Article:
Brussels to tackle Europe’s ‘alien species’

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The European Commission has proposed rules to combat the estimated €12 billion of damage caused every year to EU farming and infrastructure by invasive animal and plant species.

The EU executive estimates that there are over 12,000 species in the European Union which are alien to the natural environment. With 15% of these growing in number, this has significant implications for the EU’s biodiversity and economy, the Commission says.

The coypu, a large semi-aquatic rodent originally native to South America, has devastated crops agricultural yields in rural France. With few natural enemies in Europe the number of so-called river rats was increasing. But in France, as it most European countries, it is considered a pest and authorities have taken steps to eradicate it.

But these efforts are undermined if a bordering member state does not carry out the same eradication measures. The government’s attempt to rid Belgium of the Giant hogweed, a weed which affects crop production by out-competing other plants for light, will prove futile if it reinvades from France.

“Combating invasive alien species is a prime example of an area where Europe is better when working together,” said Janez Poto?nik, the EU environment commissioner.

The EU executive plans to draw up a list of 50 of the EU's most threatening species to target and harmonise eradication effort across the European Union.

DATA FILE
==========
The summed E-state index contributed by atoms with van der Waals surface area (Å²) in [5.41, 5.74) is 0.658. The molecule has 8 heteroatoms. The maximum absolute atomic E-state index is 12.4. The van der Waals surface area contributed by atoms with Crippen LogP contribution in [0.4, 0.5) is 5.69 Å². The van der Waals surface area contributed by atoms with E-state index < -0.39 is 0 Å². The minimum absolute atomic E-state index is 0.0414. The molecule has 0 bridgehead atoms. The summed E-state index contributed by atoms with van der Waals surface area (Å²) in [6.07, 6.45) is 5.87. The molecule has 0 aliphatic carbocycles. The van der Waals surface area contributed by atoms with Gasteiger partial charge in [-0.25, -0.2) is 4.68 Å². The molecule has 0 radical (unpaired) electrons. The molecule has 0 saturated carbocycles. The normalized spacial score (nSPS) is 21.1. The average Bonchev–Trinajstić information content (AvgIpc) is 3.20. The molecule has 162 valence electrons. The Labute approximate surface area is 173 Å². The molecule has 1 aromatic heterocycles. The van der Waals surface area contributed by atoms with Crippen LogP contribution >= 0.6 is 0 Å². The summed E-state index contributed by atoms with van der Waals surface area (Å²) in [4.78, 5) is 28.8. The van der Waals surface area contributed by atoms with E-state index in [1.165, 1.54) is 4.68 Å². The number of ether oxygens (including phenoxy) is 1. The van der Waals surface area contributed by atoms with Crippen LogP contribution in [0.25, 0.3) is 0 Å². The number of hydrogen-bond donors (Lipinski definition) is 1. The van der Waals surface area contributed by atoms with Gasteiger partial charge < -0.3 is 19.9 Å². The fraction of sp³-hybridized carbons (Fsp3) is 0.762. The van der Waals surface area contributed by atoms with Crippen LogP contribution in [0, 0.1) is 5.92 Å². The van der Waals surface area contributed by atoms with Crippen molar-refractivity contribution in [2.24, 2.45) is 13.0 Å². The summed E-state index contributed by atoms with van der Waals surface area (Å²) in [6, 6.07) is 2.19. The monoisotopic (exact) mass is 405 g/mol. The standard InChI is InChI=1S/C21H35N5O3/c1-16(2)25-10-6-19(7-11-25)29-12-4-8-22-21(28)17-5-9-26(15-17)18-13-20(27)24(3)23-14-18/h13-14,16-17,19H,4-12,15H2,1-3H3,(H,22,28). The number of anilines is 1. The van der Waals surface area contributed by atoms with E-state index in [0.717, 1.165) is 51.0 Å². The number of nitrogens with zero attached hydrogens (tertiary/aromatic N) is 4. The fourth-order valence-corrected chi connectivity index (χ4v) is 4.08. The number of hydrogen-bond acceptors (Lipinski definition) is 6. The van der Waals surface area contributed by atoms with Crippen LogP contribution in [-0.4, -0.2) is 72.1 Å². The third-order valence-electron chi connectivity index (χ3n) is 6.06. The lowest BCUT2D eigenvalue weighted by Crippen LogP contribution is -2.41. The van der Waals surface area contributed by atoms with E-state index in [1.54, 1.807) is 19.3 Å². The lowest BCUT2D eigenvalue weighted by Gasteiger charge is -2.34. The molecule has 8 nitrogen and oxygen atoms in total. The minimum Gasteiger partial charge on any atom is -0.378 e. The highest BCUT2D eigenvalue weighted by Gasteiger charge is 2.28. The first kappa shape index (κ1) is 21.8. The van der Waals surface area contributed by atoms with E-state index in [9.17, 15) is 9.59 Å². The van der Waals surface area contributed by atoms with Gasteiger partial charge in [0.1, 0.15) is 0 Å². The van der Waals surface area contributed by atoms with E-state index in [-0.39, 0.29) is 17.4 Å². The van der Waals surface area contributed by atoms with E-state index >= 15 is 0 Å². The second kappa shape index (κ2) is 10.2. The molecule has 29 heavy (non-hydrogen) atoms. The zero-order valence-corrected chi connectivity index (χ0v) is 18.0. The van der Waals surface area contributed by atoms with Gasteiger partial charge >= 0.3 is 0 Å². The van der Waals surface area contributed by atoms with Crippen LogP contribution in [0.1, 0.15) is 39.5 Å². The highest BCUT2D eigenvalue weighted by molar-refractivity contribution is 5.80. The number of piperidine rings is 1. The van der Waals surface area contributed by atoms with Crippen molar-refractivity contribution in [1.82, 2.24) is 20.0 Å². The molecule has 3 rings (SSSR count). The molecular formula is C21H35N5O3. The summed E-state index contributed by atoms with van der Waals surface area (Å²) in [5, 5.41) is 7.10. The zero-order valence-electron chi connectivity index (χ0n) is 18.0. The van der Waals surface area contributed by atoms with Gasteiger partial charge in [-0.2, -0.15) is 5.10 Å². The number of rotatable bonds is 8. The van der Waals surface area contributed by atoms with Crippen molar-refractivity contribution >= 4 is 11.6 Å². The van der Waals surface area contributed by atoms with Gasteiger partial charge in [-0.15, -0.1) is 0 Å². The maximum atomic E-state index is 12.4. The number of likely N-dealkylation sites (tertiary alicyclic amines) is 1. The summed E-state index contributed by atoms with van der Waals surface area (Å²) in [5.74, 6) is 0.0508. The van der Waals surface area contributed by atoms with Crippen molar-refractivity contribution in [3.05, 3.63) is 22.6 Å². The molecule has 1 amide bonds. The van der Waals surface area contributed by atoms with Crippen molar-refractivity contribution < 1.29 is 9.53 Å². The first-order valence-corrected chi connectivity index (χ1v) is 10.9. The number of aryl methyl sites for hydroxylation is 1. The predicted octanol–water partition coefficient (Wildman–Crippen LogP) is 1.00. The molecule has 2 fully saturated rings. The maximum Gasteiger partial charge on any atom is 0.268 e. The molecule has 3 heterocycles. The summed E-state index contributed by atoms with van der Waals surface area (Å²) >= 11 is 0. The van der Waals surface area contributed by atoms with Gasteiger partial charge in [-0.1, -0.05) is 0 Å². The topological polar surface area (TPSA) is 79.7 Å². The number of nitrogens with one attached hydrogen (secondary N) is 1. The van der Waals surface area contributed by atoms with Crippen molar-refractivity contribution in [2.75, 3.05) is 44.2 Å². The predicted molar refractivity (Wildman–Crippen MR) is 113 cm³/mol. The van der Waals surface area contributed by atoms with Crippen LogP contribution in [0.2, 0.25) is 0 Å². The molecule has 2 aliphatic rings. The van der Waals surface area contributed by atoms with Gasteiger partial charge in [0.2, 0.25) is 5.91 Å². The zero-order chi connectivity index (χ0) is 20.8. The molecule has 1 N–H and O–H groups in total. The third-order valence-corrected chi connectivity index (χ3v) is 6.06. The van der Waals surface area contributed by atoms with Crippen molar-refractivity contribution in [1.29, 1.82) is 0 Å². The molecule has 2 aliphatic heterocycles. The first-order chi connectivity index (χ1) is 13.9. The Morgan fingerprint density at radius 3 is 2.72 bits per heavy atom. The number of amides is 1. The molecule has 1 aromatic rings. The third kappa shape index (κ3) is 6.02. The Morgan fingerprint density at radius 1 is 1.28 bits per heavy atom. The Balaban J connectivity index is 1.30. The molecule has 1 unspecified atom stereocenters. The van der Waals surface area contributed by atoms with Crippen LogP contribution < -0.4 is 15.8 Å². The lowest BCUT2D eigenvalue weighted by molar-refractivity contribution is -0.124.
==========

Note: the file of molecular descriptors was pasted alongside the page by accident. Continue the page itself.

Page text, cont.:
“The legislation we are proposing will help protect biodiversity and is targeted to allow us to focus on the most serious threats. This will help improve the effectiveness of national measures and achieve results in the most cost-effective way,” the commissioner said.

The rules will focus on prevention, spotting pathways for alien species such as contaminated goods.

“The proposal by the European Commission paves the way for more, better and coordinated action in Europe and its overseas entities to tackle invasive alien species,” said Luc Bas, the director of EU office of the International Union for Conservation of Nature (IUCN). “The prevention, early-warning systems, eradication and control measures included in the proposal, and supported by IUCN experts, go in the right direction. However, there are some elements which still need to be clarified, such as the process for identifying priority species.”

The EU adopted its 2020 biodiversity strategy in May 2011.

Clean water, clean air, fertile soil and food, are not only crucial for the well-being of human kind, they also represent an astronomical economic value, the European Commission says. According to economists, the loss of biodiversity costs the EU €450 billion each year.

This is not the first biodiversity strategy adopted by the EU. In May 2006, the Commission unveiled an action plan on biodiversity, the fifth of its kind since a 2001 summit of European heads of state agreed to halt biodiversity loss in the EU by the end of the decade.

Four biodiversity action plans have already been adopted since 2001 under a wider EU biodiversity strategy agreed in 1998.

>> Read our LinksDossier: Halting biodiversity loss by 2010 - an EU action plan

European Commission

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